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Doctors' Orders

The implementation of an electronic medical records exchange has been delayed



The widespread use of electronic medical record-keeping is coming.

"The next generation of physicians doesn't even worry about the use (of electronic medical records)," observes Steve Nash, of the Pima County Medical Society. "They can't believe it isn't the norm now."

On the other hand, Nash says that when it comes to older doctors, "A lot of them trust paper records more."

President Obama's administration strongly promotes the use of electronic medical records (EMR). According to the Department of Health and Human Services, "Electronic health information exchange promises an array of potential benefits for individuals and the U.S. health-care system through improved clinical care and reduced cost."

Near the end of 2008, the local EMR objective was to offer a service to doctors and other health-care providers that would move them toward electronic record-keeping. This information could be exchanged between physicians' offices and emergency rooms.

Back then, Kalyanraman Bharathan, director of the Southern Arizona Health Information Exchange (SAHIE), had a goal: He wanted to see medical information being electronically exchanged within one year. (See "Healthy Sharing," Nov. 6, 2008.)

However, that hasn't happened, in part because federal stimulus funds later were promised to help defray part of the cost of the changeover—and that money has yet to be distributed.

"Electronic medical records at first decrease productivity," Bharathan says about introducing them into a physician's practice. "There's a learning curve required."

Bharathan estimates that switching to an EMR system could cost a practice between $100,000 and $300,000.

To encourage that switch, the federal government is offering financial incentives. From 2012 to 2016, physicians who participate in either Medicare or AHCCCS (Arizona Health Care Cost Containment System) can receive up to $63,750.

If physicians don't get involved, starting in 2015, small Medicare penalties could be assessed.

"The stimulus money and penalties put spurs into doctors," says Nash. "They must consider EMRs, especially for prescriptions."

According to the Arizona Governor's Office of Health Information Exchange, only 18 percent of prescriptions were filed electronically in 2009—but that number was up from just 8 percent two years before.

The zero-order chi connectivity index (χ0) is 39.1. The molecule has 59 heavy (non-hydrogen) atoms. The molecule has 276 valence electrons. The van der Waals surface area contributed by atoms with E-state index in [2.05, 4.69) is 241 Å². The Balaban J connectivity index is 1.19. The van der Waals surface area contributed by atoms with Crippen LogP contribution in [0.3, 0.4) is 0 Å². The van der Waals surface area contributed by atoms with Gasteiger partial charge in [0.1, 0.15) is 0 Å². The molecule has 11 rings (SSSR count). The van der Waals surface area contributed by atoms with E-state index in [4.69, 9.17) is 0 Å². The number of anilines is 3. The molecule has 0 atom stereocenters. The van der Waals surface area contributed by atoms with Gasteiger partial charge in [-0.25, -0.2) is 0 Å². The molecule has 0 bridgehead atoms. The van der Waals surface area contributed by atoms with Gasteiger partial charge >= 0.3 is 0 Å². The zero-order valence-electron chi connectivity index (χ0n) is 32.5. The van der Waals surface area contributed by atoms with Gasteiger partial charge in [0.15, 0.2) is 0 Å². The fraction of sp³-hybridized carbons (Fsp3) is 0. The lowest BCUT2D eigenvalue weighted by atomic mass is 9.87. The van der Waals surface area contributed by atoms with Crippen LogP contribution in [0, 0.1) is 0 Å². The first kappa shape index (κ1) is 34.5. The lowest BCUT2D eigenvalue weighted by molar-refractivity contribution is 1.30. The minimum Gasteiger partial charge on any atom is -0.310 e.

In general, though, Nash thinks many older doctors won't give up on their paper records. "If they plan on retiring by 2020," he suggests, "they'll take the (Medicare) penalties and won't change."

Bharathan says participation in a local EMR-exchange program would be a subscription service. He indicates that an EMR-lite program could initially be offered to a physician at a fairly low price.

"We don't want to limit their choices," Bharathan says of doctors considering the shift from paper.

The wait for the availability of federal funds to help defray some EMR costs wasn't the only cause of the delay in implementing a local program. A second cause was SAHIE joining last year with another organization to form the Health Information Network of Arizona (HINAz).

The HINAz board of directors has 23 members, including representatives of hospitals, insurance companies and governments. The Pima County Medical Society is also involved.

"We're offering the same services as SAHIE," Bharathan says—except those services are now offered on a statewide basis. He is interim executive director of the new organization and says services will include a marketplace-competition aspect.

"Getting the records to emergency rooms is still the starting point," Bharathan explains. "(ERs) would be provided (a patient's) lab reports and medical histories and send ER-discharge information."

Bharathan expects HINAz will select a private vendor within a few months to start developing the technology required to accomplish this goal.

For its part, the federal government has set its own goal for EMR. They want "most Americans to have electronic health records by 2014."

While Bharathan believes that's unrealistic, the state's Government Information Technology Agency thinks it can be accomplished. "GITA believes that most Americans will have all or part of their health records available electronically by 2014," writes the agency's Ryan Sommers in an e-mail.

Statistics from the state's 2011 Health Information Exchange Strategic Plan indicate how ambitious that goal is in Arizona. According to the plan, only 25 percent of the state's solo practitioners currently utilize EMRs.

Another potential problem with a quick transition to EMRs involves confidentiality issues. While Bharathan emphasizes that patients must have the ability to opt out of providing an EMR, privacy concerns going beyond that have been raised.

"People don't want employers or insurance companies getting the information," suggests Stewart Grabel, of the Pima Council on Aging. "Yet they're the most likely to get it, because they're paying for it."

However, Grabel—also a member of the HINAz board of directors—adds: "It's very important to protect medical records from the wrong people, but it seems illogical not to use the information to get better health care. ... I can think of up to a dozen cases where people were injured by disclosure of their medical records, but hundreds of cases where (the records) weren't available."

Specifically, Grabel says he knows of situations when it has taken a couple of weeks for a primary-care physician to find out what happened to a patient during an emergency-room visit.

For his part, Nash puts the EMR confidentiality versus improved health-care debate into perspective.

"The risk to a person is low for security," Nash says, "but higher if they're in an accident (and don't have an EMR)."

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